This article was written by Ed Hatton, the Start Up Coach for Entrepreneur Magazine (South African edition), as the My Mentor column published in July 2014 and is posted here by their kind permission
Are you paying enough attention to this profit generator?
The difference between turnover and cost of sales is the starting point of profitability. Entrepreneurs drive their sales aggressively and manage operational costs tightly, but seldom pay as much attention to the crucial issue of margin. This is missing an opportunity to increase profit substantially with a little additional work.
Margin (or gross profit) is the difference between turnover and cost of sales, and it often comes from a simple percentage mark-up on all cost prices. This is a lazy way of setting the amount of gross profit your business will secure, and ultimately the net profit. You can do a lot better than that.
There are at least four opportunities to increase the total gross profit: More sales, higher prices, lower cost of sales and changing the product mix to increase the percentage of high margin products or services sold. Naturally this last one only works if you do not have a one-margin-fits-all lazy margin strategy. A tip to sell more is to increase the average number of items sold per order. Even a tiny percentage increase can make a significant difference to total margin. Look at the example of burger franchises which invite you to add a slice of cheese to the burger. If just 10% of all customers buy that very high margin slice of cheese they make significant extra profit with minimal effort, and it is so simple. What can you do to increase the items per order? Extended warranties, service contracts and training all offer opportunities. Continue reading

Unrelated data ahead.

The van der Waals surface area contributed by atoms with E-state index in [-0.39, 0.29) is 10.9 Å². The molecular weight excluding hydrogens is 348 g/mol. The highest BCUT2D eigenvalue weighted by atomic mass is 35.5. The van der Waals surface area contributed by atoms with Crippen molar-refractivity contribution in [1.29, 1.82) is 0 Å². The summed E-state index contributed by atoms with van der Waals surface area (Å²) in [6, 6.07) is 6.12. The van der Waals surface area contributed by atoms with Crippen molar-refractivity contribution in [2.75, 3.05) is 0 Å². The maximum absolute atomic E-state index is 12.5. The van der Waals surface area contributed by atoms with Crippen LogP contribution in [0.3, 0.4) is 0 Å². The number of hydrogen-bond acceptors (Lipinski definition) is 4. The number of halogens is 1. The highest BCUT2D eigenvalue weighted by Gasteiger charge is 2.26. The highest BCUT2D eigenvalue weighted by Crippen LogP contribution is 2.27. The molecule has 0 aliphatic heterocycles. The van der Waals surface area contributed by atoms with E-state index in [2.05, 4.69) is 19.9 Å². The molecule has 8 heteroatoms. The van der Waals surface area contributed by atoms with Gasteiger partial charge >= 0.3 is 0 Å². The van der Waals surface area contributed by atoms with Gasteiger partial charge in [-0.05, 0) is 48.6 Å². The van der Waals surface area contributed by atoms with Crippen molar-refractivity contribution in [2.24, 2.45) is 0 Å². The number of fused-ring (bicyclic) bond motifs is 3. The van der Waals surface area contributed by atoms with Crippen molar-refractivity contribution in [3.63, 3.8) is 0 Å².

How to negotiate difficult market conditions
“It’s tough out there” a veteran entrepreneur said to me recently, “this is the worst I have seen in 30 years of trading in this market”. Many businesses are really feeling the pinch as the long lasting effects of the global economic downturn slash budgets and postpone new developments. The phrase about tough conditions is heard frequently.
In the local marketplace labour unrest which often turns violent, energy cost and availability concerns, high inflation, increasing red tape and low labour productivity add to the problem. During the good times competition increased with more companies being launched or expanded. This means a shrunken market is being contested by too many suppliers with high and increasing costs. Buyers become more demanding because they can – there is always someone who will shave the margins to the bone just to keep the factory ticking over and some staff employed.
Good entrepreneurs react to situations like this; they do not simply accept that times are tough and that their businesses will underperform. The business needs to win more of the scarce business, effectively denying this slice to competitors, and it needs to compensate for increased costs by increasing efficiencies. Continue reading
This article was written by Ed Hatton for the column the Start up Coach and published by the South African edition of Entrepreneur magazine in October 2012 and is posted here by their kind permission.